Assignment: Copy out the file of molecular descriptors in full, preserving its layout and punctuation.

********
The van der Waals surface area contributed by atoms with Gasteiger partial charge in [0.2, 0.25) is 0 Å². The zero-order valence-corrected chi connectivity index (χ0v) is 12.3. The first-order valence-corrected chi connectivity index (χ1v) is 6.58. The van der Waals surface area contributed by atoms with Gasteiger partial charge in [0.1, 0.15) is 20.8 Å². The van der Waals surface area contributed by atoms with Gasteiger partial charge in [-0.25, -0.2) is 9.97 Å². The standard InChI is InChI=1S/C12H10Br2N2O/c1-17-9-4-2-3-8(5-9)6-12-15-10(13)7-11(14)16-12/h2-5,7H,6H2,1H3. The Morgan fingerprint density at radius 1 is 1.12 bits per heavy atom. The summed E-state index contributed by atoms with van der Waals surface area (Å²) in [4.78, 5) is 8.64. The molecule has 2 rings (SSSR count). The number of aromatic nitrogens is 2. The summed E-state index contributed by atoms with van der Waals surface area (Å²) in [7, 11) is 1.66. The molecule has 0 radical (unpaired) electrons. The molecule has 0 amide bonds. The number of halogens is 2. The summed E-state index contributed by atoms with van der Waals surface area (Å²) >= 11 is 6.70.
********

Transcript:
The van der Waals surface area contributed by atoms with Gasteiger partial charge in [0.2, 0.25) is 0 Å². The zero-order valence-corrected chi connectivity index (χ0v) is 12.3. The first-order valence-corrected chi connectivity index (χ1v) is 6.58. The van der Waals surface area contributed by atoms with Gasteiger partial charge in [0.1, 0.15) is 20.8 Å². The van der Waals surface area contributed by atoms with Gasteiger partial charge in [-0.25, -0.2) is 9.97 Å². The standard InChI is InChI=1S/C12H10Br2N2O/c1-17-9-4-2-3-8(5-9)6-12-15-10(13)7-11(14)16-12/h2-5,7H,6H2,1H3. The Morgan fingerprint density at radius 1 is 1.12 bits per heavy atom. The summed E-state index contributed by atoms with van der Waals surface area (Å²) in [4.78, 5) is 8.64. The molecule has 2 rings (SSSR count). The number of aromatic nitrogens is 2. The summed E-state index contributed by atoms with van der Waals surface area (Å²) in [7, 11) is 1.66. The molecule has 0 radical (unpaired) electrons. The molecule has 0 amide bonds. The number of halogens is 2. The summed E-state index contributed by atoms with van der Waals surface area (Å²) >= 11 is 6.70.